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“Lata, 2 reals”… but sometimes less.

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Emblematic of the carnival : the sponsor balloons flying in the air, the street vendors, the seven-year old kid smoking a cigarette…

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Same scene at night. Most people stay in the street from noon to 2am. Navigating the crowd is a subtle science. Lines of “elbow dancers” elbow-dance through the crowd. If you get hit – which is very probable and widely believed to be the primary motive of the “dance” – you’d better shut up.

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Dinner at the marina. My cousin is holding to his stringent kosher diet, but for me, once more, it is not kosher (and delicious). Sin tastes good.

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The only real “parade” we saw, in Pelhourino. No samba costume or wild dance. Rather disappointing.

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The second to the right. Remind you of someone ? Maybe San Goku ?

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A video.

A narrow Pelhourino street, the historic (and most touristy) area.

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A gem of colonial architecture (or so does the Lonely Planet guide say).

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This picture should be at the definition of back-alley in the dictionary.

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The other carnival. Here, the view from the camarote Salvador 2008, the most exclusive, where the young, beautiful and affluent go. Golden cages to enjoy the carnival…from afar. Also a drastic change socially as racially : in the street, 90% of black people; in the camarote, 90% of white people. A hefty price must be paid for open bar, open food, open kiss… I have to thank my cousin who invited me in wonderland the last night of the carnival.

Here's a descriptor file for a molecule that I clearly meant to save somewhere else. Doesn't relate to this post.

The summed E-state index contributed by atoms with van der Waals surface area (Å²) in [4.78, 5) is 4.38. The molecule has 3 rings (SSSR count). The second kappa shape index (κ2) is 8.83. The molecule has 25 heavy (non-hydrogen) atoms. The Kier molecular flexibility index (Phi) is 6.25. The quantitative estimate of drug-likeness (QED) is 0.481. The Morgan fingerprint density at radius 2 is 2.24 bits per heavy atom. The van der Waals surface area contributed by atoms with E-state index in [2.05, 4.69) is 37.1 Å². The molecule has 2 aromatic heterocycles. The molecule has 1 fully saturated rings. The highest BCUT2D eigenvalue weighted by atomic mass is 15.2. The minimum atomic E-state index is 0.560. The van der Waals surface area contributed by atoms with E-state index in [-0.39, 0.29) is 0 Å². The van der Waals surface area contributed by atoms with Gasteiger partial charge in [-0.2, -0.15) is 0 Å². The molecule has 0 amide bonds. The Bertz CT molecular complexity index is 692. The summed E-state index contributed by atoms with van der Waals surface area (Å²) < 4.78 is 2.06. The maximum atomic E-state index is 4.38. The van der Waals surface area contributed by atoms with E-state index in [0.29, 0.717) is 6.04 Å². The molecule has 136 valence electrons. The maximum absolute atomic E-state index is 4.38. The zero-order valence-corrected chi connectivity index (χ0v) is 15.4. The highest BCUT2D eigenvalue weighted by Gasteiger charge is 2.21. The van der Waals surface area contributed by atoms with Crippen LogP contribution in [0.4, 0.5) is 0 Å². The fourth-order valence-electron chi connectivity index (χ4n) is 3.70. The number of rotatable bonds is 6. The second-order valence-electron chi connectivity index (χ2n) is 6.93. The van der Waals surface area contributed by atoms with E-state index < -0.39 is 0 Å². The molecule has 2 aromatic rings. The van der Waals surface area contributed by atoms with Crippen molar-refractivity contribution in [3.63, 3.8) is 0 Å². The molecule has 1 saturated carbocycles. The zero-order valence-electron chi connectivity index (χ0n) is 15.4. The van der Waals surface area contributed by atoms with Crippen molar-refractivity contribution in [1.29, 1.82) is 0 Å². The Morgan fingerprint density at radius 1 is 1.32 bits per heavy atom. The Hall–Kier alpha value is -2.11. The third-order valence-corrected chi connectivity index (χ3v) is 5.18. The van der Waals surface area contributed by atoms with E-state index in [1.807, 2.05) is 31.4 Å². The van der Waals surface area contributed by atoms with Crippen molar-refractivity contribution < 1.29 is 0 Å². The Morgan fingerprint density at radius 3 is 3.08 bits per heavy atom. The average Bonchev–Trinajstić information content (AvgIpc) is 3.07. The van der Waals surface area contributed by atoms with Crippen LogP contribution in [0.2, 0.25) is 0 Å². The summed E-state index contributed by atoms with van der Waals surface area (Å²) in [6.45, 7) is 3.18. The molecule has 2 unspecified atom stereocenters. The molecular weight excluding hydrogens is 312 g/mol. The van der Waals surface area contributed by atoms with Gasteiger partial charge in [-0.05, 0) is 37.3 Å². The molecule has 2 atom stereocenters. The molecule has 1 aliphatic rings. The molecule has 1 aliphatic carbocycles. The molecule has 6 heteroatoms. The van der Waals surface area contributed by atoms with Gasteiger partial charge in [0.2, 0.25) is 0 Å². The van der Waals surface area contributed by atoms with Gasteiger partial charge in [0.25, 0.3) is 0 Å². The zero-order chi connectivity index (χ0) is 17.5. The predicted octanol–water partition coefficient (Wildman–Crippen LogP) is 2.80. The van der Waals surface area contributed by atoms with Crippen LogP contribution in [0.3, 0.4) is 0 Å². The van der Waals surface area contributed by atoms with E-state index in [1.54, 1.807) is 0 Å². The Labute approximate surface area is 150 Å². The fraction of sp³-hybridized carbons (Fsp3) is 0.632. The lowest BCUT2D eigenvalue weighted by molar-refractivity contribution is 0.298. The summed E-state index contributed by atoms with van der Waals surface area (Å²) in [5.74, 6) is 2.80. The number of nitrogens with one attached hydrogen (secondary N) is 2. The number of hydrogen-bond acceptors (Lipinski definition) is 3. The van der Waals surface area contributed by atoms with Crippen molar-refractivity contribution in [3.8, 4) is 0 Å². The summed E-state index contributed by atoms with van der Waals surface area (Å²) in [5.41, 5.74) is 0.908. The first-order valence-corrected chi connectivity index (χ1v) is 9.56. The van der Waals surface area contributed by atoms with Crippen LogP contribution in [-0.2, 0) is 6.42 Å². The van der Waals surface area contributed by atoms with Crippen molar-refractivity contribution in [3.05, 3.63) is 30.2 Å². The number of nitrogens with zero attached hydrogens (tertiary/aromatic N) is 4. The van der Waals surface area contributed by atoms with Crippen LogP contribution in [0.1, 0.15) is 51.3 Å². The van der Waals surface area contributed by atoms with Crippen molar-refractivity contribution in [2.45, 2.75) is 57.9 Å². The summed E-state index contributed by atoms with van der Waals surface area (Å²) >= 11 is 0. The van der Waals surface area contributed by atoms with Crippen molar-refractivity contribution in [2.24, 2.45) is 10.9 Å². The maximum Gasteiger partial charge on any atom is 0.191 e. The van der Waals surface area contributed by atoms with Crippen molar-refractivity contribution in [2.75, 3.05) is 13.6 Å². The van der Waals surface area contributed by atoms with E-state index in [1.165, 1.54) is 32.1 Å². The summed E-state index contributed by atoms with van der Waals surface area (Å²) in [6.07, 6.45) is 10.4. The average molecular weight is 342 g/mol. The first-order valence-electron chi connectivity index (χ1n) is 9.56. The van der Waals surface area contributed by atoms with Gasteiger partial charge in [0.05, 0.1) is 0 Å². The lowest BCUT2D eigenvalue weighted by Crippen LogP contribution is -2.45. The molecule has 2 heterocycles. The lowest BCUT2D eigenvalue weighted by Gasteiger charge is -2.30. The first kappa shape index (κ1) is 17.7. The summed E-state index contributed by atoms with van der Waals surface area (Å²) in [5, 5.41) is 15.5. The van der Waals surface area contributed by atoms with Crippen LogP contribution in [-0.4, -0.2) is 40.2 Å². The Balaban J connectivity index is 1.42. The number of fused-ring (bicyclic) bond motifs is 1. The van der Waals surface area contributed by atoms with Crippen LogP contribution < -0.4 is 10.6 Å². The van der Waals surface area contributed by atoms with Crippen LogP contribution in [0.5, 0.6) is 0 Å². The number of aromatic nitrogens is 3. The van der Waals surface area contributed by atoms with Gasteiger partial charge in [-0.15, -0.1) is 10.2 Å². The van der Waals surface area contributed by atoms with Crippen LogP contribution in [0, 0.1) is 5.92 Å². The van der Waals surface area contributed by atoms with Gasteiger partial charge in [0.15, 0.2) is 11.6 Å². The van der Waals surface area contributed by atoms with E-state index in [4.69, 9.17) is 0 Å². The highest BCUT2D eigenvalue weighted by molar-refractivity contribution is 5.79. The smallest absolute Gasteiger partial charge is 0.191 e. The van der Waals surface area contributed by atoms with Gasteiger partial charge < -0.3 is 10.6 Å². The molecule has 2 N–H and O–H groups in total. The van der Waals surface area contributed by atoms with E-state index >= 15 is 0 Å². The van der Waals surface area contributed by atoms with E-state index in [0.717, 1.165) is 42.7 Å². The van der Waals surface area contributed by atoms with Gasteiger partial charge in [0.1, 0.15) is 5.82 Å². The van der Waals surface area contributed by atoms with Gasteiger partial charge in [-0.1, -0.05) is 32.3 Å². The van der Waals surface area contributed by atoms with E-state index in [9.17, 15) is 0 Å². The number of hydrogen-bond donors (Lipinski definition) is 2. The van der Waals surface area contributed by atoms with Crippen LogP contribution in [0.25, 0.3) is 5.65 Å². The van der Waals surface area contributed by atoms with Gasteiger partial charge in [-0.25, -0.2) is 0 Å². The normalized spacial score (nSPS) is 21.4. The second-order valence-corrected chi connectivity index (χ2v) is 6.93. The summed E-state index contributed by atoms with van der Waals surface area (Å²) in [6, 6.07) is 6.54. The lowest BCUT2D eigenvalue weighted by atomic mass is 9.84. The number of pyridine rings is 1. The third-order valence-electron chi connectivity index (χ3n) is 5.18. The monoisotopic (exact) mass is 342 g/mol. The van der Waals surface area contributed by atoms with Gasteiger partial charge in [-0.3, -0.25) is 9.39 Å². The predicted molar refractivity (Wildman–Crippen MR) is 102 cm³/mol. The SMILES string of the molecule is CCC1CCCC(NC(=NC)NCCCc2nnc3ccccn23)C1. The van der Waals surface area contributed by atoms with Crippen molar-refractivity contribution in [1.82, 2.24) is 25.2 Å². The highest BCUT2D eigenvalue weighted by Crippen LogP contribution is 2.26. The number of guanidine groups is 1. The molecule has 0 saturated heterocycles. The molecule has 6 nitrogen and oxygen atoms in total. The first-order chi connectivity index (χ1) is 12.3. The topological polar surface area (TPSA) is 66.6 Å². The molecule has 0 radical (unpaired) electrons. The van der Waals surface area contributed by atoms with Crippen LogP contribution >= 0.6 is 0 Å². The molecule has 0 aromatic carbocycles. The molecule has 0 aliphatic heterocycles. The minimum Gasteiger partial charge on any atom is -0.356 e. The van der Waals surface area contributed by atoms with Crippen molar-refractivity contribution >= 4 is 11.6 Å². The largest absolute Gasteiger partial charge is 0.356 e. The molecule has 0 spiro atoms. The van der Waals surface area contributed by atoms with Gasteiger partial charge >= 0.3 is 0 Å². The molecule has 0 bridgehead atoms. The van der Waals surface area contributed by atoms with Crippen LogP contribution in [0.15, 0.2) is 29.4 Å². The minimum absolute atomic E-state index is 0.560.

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My cousin and his girlfriend in the private nightclub of the camarote. Who is coming to the carnival…for the carnival anyway ?

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Bringing the French touch to the carnival. A remarkable display of “tecktonik”, “tektonik” or “tektonick” however it is spelled.

Love (in the wrong place, at the wrong time).

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” Ah ” ! or ” help ” ! Youri had to cope with the various (though always negative) reactions his ”peculiar” physical appearance triggered.

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That’s Bahia.

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That’s Bahia (bis) !

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This guy was a god – by Salvador standards. Undefeated.

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In Brasil, beach raquet is a very serious matter. Bahianeses play as if their pride (and maybe lives) depended on it. Two to one.

Picking up the cans, an ungrateful job thousands of Bahianeses perform, from 7 to 77. The beach was pretty disgusting in the morning, smelling pee, filled with empty coco shells, straws, cans, etc.

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The thong, the beach, the latin passion.. Welcome to Salvador.

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At night, people would gather and applaud the sunset. So would we.

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Next comes “resaca” (“hangover”). As usual, for more info, witless depictions of the time we spent together or unflattering pictures of me, you can check Youri’s website and Wale’s.

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Responses

  1. Bold Phil!
    and when I say bold, I mean that u’ve got more hair on ur butt than on ur head!

    As fotos sao increivels meu amigo! Especially the one at home after your coming-out at the gay back-alley party!
    One of my top 5 craziest nights in my life

    Salvador carnival is the biggest street party in the world : 2 million people a day man! Way more than ten thousands…

  2. […] le sais, tu peux check les blogs de Wale et Phil si tu es un vrai […]